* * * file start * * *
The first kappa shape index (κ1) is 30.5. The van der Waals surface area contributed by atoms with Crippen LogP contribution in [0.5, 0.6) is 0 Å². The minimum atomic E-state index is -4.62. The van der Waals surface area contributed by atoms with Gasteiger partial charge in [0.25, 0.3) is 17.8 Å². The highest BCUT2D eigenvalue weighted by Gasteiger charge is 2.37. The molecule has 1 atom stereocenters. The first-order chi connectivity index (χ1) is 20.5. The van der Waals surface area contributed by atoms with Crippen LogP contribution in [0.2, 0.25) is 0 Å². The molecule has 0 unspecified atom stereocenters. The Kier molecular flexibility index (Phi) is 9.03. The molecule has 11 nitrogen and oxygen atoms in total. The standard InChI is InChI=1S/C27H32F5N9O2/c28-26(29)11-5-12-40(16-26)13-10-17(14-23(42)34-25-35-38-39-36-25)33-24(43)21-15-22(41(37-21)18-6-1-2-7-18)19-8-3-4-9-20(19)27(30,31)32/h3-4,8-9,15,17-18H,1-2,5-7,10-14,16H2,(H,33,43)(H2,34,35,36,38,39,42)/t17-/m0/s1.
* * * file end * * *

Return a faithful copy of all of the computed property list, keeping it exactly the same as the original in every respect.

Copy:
The first kappa shape index (κ1) is 30.5. The van der Waals surface area contributed by atoms with Crippen LogP contribution in [0.5, 0.6) is 0 Å². The minimum atomic E-state index is -4.62. The van der Waals surface area contributed by atoms with Gasteiger partial charge in [0.25, 0.3) is 17.8 Å². The highest BCUT2D eigenvalue weighted by Gasteiger charge is 2.37. The molecule has 1 atom stereocenters. The first-order chi connectivity index (χ1) is 20.5. The van der Waals surface area contributed by atoms with Crippen LogP contribution in [0.2, 0.25) is 0 Å². The molecule has 0 unspecified atom stereocenters. The Kier molecular flexibility index (Phi) is 9.03. The molecule has 11 nitrogen and oxygen atoms in total. The standard InChI is InChI=1S/C27H32F5N9O2/c28-26(29)11-5-12-40(16-26)13-10-17(14-23(42)34-25-35-38-39-36-25)33-24(43)21-15-22(41(37-21)18-6-1-2-7-18)19-8-3-4-9-20(19)27(30,31)32/h3-4,8-9,15,17-18H,1-2,5-7,10-14,16H2,(H,33,43)(H2,34,35,36,38,39,42)/t17-/m0/s1.